BNP Paribas Branch
BNP Paribas Shares Soar Despite $9bn US Sanctions Violation PaymentReuters

BNP Paribas shares rose by 3% in the market open despite the French bank stumping up nearly $9bn in payments to US authorities for pleading guilty to US sanction violations.

The BNP Paribas stock price is hovering around €49.5 mark as the European banking giant put its troubles behind it for now and agreed to pay a record $8.9bn (£5.3bn, €6.7bn) for concealing transactions worth billions of dollars with Sudan, Iran and Cuba - countries facing US economic sanctions - according to the US Justice Department.

"BNP Paribas banked on never being held to account for its criminal support of countries and entities engaged in acts of terrorism and other atrocities, but that is exactly what we did today," said one of the prosecutors, Manhattan US Attorney Preet Bharara.

BNP Paribas's chief executive officer Jean-Laurent Bonnafe said on a conference call on on 1 July: "We deeply regret the past misconduct that led to this settlement. The failures that have come to light in the course of this investigation run contrary to the principles on which BNP Paribas has always sought to operate."

The bank will pay a $140m fine and forfeit $8.8bn, which is deemed to be equivalent in amount to the unlawful transactions. The settlement dwarfs HSBC's $1.9bn payment to the US over claims of laundering money for Mexican drug cartels.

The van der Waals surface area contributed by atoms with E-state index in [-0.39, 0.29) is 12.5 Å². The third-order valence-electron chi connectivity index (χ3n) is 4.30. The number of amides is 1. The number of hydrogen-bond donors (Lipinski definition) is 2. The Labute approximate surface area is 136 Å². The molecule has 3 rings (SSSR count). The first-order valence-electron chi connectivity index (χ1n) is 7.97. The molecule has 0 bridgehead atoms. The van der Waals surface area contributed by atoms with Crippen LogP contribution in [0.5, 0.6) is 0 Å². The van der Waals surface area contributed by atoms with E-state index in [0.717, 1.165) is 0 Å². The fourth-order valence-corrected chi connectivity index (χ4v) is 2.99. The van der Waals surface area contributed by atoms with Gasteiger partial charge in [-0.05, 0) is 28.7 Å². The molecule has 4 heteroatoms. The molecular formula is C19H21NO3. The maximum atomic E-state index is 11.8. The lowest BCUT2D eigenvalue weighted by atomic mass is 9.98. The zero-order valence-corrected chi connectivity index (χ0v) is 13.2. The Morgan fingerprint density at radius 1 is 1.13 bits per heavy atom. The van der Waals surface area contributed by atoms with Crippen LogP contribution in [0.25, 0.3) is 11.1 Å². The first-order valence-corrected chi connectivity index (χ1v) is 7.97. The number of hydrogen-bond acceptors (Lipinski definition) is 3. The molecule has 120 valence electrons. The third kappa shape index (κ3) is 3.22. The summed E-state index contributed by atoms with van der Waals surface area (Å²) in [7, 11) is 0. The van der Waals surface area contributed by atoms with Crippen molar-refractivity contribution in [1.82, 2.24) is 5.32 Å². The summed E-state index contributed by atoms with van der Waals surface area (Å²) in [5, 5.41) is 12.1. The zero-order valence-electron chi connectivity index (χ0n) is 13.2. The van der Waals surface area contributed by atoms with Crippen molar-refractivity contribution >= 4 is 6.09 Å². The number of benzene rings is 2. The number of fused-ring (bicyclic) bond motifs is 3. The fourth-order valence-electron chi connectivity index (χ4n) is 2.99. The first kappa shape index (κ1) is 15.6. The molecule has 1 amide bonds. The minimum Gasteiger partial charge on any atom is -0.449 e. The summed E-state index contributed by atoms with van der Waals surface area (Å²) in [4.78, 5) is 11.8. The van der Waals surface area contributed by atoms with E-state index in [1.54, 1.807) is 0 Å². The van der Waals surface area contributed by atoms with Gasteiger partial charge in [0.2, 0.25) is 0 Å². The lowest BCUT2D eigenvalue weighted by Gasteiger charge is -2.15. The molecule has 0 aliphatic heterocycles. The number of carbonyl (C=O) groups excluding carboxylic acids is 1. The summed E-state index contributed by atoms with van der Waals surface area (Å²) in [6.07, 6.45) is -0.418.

As part of the agreement BNP was also temporarily suspended from converting foreign currency into US dollars in New York. In addition, the bank is required to fire 13 employees including chief operating officer Georges Chodron de Courcel.

The case against BNP accused the bank of using a network of banks in the Middle East, Europe and Africa to mask dollar-based transfers connected to the rogue nations. In addition, the bank's employees removed records that would have revealed the identity of the countries.

The guilty plea means the bank admits to violating the International Emergency Economic Powers Act and the Trading with the Enemy Act.